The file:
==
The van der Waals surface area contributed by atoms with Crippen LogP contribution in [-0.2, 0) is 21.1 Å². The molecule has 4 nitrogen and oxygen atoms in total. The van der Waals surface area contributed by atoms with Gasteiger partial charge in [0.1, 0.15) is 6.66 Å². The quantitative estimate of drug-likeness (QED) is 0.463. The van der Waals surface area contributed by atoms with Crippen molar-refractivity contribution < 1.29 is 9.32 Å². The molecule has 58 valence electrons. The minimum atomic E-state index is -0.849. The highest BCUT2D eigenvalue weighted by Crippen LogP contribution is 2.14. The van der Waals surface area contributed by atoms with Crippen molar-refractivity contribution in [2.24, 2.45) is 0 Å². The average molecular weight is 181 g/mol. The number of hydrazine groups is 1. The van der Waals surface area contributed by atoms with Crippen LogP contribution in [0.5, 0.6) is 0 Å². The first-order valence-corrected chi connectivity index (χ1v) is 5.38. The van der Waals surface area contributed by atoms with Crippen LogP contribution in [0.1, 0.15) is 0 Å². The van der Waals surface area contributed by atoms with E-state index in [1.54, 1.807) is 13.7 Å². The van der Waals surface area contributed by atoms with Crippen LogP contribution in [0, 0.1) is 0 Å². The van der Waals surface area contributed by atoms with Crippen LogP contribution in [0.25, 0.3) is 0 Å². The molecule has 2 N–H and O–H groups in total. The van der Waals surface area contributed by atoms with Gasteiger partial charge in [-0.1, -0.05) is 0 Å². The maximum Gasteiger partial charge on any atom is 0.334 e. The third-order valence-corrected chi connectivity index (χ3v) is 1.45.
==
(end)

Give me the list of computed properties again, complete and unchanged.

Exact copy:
The van der Waals surface area contributed by atoms with Crippen LogP contribution in [-0.2, 0) is 21.1 Å². The molecule has 4 nitrogen and oxygen atoms in total. The van der Waals surface area contributed by atoms with Gasteiger partial charge in [0.1, 0.15) is 6.66 Å². The quantitative estimate of drug-likeness (QED) is 0.463. The van der Waals surface area contributed by atoms with Crippen molar-refractivity contribution < 1.29 is 9.32 Å². The molecule has 58 valence electrons. The minimum atomic E-state index is -0.849. The highest BCUT2D eigenvalue weighted by Crippen LogP contribution is 2.14. The van der Waals surface area contributed by atoms with Crippen molar-refractivity contribution in [2.24, 2.45) is 0 Å². The average molecular weight is 181 g/mol. The number of hydrazine groups is 1. The van der Waals surface area contributed by atoms with Crippen LogP contribution in [0.5, 0.6) is 0 Å². The first-order valence-corrected chi connectivity index (χ1v) is 5.38. The van der Waals surface area contributed by atoms with Crippen LogP contribution in [0.1, 0.15) is 0 Å². The van der Waals surface area contributed by atoms with E-state index in [1.54, 1.807) is 13.7 Å². The van der Waals surface area contributed by atoms with Crippen LogP contribution in [0, 0.1) is 0 Å². The van der Waals surface area contributed by atoms with Crippen LogP contribution in [0.25, 0.3) is 0 Å². The molecule has 2 N–H and O–H groups in total. The van der Waals surface area contributed by atoms with Gasteiger partial charge in [-0.1, -0.05) is 0 Å². The maximum Gasteiger partial charge on any atom is 0.334 e. The third-order valence-corrected chi connectivity index (χ3v) is 1.45.